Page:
Police have now arrested eight people in the Central Park attacks case.
[SUPER=03-New York, NY;]
Two people were arrested overnight -in addition to the six picked up yesterday.
Despite public outrage about the case, they can only be charged with misdemeanors.
Current law would require someone to have been raped or badly hurt to make the Central Park Attacks punishable as felonies.
36 women have come forward to report being doused with water, stripped, groped and fondled by the out of control mob.
(///// SOT /////)
[IN Q=I said]
[OUT Q=directing traffic]
Some of the suspects have been identified by two or three different victims as having taken part in the attacks.
The victims have been looking at freeze-frames of all that amateur video shot during the rampage at last Sunday's Puerto Rican Day Parade.
The Celanese plant in Giles County says its final offer is on the table.
And it's not flying well with employees... who continue to vote on the contract today.
The Union says a strike could be just around the corner.
About half of the one-thousand union members cast their votes yesterday on a three-year contract that Celanese calls its "last, best offer."
Union leaders encouraged members to reject it.
They don't like the wages, pensions or mandatory overtime.
(///// SOT /////)
[IN Q=We're more than willing]
((JIMMY MULLINS/UNION PRESIDENT: WE'RE MORE THAN WILLING TO SIT DOWN AND TALK. ANYTIME, NIGHT, DAY, WEEKEND TO SEE IF WE CAN RESOLVE THIS ISSUE AND WE'RE STILL HOPEFUL THAT THIS ISSUE CAN BE RESOLVED, SHORT OF A STRIKE.))
[SUPER=01-Jimmy Mullins/Union President;]
[OUT Q=short of a strike.]
Celanese makes acetate fibers used in clothes and cigarettes.
It's the New River Valley's eighth-largest employer.
Workers have until tonight to vote on the contract.
They say if they can't re-open talks with Celco by the end of their current contract Monday night, they'll strike.
Neighbors to Roanoke's Washington Park turned out last night to voice their concerns about park improvements.
The reason: many residents want more input - and are afraid the proposal by Roanoke Catholic School could lead to major changes at their neighborhood park.
[IN Q=Residents sat]
[SUPER=01-Jim Allen/Gainsboro Resident; :27]
[SUPER=01-Stephen Niamke/Resident; :42]
[SUPER=01-Geraldine Reid/Northwest Resident; 1:05]
[OUT Q=kw news 7 Roanoke.]
((Residents sat in groups of five and ten making lists of concerns about the proposal to build athletic facilities at Washington Park. The Catholic Diocese has offered to contribute three hundred thousand dollars to build two soccer fields, a baseball field, a comfort station, and additional parking for Roanoke Catholic and the community to use. In return, the school wants exclusive use of the park at certain times of the year. Some residents agree that improvements are needed.
((JIM ALLEN/GAINSBORO RESIDENT: YOU CAN JUST TELL BY WALKING THROUGH IT. IT NEEDS SOME IMPROVEMENTS AND I KNOW WE'RE LAND LOCKED HERE IN ROANOKE AND ANY IMPROVEMENTS CAN IMPROVE THE COMMUNITY.))
Other residents feel the plan would be better received if residents had more involvement.
((STEPHEN NIAMKE: I THINK AS LONG AS PEOPLE AREN'T FEELING LIKE THEY'RE BEING LEFT OUT THAT'S THE MAJOR ISSUE, NOT THE QUALITY OF THE FIELD, I THINK ITS FEELING LIKE YOU'RE BEING INVITED BEING SERVED, THAT YOUR NEEDS ARE BEING MET.))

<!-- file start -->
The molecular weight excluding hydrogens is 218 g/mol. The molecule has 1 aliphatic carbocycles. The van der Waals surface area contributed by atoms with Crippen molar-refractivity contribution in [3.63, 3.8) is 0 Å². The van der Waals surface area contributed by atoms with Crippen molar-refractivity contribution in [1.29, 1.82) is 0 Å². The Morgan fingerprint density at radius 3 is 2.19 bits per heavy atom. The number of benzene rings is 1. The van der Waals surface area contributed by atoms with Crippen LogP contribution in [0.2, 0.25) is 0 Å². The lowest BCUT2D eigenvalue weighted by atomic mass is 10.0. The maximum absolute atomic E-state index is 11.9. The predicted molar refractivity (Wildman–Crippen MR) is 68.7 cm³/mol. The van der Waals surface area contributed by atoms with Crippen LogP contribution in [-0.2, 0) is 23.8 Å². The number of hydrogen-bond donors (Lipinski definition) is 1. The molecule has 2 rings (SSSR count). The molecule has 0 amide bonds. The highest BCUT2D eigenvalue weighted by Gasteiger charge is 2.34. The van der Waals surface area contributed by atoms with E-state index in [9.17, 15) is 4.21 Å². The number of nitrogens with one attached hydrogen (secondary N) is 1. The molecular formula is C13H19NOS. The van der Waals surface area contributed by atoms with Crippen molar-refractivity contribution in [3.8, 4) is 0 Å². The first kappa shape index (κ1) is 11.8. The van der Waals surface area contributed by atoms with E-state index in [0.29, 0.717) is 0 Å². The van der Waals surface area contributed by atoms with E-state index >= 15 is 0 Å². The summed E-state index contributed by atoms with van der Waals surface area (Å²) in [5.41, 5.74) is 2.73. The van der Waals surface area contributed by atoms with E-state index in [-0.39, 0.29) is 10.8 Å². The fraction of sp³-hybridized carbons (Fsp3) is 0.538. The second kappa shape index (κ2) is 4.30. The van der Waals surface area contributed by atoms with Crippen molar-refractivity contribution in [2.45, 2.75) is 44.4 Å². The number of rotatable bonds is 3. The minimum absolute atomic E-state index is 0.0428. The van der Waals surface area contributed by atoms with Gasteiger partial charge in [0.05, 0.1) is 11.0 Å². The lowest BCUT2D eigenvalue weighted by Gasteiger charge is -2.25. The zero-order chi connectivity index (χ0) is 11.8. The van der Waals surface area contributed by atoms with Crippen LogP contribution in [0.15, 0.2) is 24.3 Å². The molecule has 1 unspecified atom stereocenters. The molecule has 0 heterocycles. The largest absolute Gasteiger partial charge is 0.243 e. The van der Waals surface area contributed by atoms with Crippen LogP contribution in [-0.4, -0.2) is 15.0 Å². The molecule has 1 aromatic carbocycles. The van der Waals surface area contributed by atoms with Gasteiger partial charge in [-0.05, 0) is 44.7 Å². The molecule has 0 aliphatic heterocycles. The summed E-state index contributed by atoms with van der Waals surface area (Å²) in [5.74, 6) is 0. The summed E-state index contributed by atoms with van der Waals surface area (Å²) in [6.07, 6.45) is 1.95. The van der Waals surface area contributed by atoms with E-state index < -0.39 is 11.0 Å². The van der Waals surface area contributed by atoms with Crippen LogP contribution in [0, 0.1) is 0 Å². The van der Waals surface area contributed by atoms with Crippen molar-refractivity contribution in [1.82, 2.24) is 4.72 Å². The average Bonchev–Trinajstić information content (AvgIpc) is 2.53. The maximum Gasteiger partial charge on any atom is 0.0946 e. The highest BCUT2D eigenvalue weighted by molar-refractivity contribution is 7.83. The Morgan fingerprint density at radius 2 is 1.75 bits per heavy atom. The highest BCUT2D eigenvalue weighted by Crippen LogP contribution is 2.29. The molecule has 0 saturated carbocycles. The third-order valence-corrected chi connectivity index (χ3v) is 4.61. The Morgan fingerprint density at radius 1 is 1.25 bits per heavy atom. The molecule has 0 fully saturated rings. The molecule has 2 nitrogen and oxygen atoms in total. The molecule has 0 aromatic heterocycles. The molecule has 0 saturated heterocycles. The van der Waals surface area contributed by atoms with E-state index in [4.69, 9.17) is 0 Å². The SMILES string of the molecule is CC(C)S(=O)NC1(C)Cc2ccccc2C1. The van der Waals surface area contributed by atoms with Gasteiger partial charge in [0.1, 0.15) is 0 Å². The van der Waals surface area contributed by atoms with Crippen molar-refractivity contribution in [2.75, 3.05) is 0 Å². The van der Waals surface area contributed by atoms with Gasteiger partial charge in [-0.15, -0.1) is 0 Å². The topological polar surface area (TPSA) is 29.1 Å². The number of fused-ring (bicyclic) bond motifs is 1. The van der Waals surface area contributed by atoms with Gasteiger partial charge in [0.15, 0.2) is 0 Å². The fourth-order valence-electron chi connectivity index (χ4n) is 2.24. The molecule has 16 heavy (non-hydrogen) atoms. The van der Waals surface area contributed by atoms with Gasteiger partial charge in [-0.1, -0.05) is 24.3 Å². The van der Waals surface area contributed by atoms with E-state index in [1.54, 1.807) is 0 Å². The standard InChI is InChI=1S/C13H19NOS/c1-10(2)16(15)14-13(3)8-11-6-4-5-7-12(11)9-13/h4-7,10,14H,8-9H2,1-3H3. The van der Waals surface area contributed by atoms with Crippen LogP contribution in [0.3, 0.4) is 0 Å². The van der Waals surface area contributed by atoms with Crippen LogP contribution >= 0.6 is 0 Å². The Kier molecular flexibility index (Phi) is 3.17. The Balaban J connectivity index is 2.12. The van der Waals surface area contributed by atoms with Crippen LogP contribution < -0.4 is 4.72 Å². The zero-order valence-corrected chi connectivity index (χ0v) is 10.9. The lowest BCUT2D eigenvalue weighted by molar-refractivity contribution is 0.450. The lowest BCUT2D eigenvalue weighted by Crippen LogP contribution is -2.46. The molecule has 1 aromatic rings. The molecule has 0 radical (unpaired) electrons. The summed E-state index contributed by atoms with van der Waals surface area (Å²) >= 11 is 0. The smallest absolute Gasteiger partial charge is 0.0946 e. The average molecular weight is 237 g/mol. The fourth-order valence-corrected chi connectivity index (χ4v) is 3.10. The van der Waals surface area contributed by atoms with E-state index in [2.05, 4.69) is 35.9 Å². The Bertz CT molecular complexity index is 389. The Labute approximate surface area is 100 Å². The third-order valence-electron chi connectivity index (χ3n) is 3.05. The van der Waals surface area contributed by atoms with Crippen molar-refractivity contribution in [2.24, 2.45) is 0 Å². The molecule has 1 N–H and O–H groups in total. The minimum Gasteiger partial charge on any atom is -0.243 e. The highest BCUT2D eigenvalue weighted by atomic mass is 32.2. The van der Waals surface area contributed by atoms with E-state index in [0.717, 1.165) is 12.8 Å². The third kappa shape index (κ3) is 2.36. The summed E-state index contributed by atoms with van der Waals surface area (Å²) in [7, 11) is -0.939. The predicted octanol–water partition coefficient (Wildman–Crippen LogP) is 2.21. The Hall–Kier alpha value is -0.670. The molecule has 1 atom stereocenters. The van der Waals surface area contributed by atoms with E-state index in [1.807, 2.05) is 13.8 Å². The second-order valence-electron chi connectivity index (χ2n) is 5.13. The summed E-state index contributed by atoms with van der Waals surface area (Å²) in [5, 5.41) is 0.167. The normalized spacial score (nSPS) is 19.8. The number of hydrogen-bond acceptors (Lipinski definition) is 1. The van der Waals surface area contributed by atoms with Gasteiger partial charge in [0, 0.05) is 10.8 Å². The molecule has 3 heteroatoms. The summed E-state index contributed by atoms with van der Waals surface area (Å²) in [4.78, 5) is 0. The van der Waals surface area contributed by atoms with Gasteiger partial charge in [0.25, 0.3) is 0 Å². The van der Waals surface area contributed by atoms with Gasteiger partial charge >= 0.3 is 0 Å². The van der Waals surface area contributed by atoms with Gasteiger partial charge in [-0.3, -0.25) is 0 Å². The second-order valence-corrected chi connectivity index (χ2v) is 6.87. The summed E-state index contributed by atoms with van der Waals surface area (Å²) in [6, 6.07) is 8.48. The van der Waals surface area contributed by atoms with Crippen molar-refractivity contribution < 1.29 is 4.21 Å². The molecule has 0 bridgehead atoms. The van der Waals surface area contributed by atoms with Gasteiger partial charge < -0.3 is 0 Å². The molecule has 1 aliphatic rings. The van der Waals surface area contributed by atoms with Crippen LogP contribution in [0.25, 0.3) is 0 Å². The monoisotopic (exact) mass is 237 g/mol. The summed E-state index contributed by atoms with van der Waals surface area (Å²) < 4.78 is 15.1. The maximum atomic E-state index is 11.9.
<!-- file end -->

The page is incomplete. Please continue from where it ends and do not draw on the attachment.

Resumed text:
On the other hand residents believe the plan is trying to push out the African American community that uses the park now. And they say the stipulations on when residents can use the park just aren't fair.
((GERALDINE REID/NW RESIDENT: I FEEL LIKE IF THE CATHOLIC DIOCESE GETS IN CONTROL AND GETS THIS MONEY THEY ARE GOING TO CONTROL IT AND TELL US WHEN WE CAN USE IT AND WHEN WE CAN'T USE IT AND I DON'T THINK THAT'S FAIR.))
((KATE WEIDAW/REPORTING: A DECISION ON THE PROPOSAL ISN'T EXPECTED ANYTIME SOON. CITY AND PARKS AND REC OFFICIALS SAY THEY WILL CONSIDER RESIDENTS CONCERNS AND MAKE THE NECESSARY CHANGES. THEY HOPE TO HOLD ANOTHER PUBLIC HEARING IN THE NEAR FUTURE. KATE WEIDAW NEWS 7 ROANOKE.))
A less-than-promising distinction for Danville and Roanoke.
The Southern Environmental Law Center says the two cities are among the deadliest in the state for pedestrians.
The Center's report also cites Richmond and Hampton Roads.
Nearly 200 pedestrians were killed in Virginia in 1998.
A Center spokesperson says pedestrian fatalities are often the result of streets that lack sidewalks and safe crossing zones.
Some wicked weather overnight has left a mark on the District of Columbia
Thunderstorms knocked out the power to thousands of homes and took down trees.
By morning, some twenty-seven-hundred were in the dark in the District.
Another ten-thousand lost power in surrounding counties.
Many areas of suburban Chicago are still dealing with high water and some may see even more flooding as rivers
begin to crest.
Guernee, Illinois is one of the hardest hit areas. officials are already
evacuating some residents from areas cut off by high water.
Other residents are sandbagging in hopes of keeping rising water out.
Rivers are forecasted to crest above flood stage later today or early tomorrow.
8 thousand Virginians will be able to choose their electricity provider when American Electric Power begins a pilot program in October.
The program is set to go statewide in 2002.
A-E-P also completed a buyout of Central and South West Corporation yesterday.
The company's spokesperson says A-E-P is now an industry leader that will provide less expensive and more efficient energy to customers.
(///// SOT /////)
[IN Q=I think it will be]
((I THINK IT WILL BE TERRIFIC FOR CONSUMERS. WE ARE READY TO BE LOW-COST PRODUCERS BOTH WE AND CENTRAL AND SOUTH WEST. THE COMBINATION WILL PRODUCE AT LEAST $2 BILLION WORTH OF MERGER SAVING IN THE FIRST TEN YEARS OF OPERATION, 55% OF WHICH WILL FLOW TO THE CONSUMERS.))
[SUPER=01-E. Linn Draper, Jr./AEP Chairman]
A-E-P will now serve five million customers in 11 states.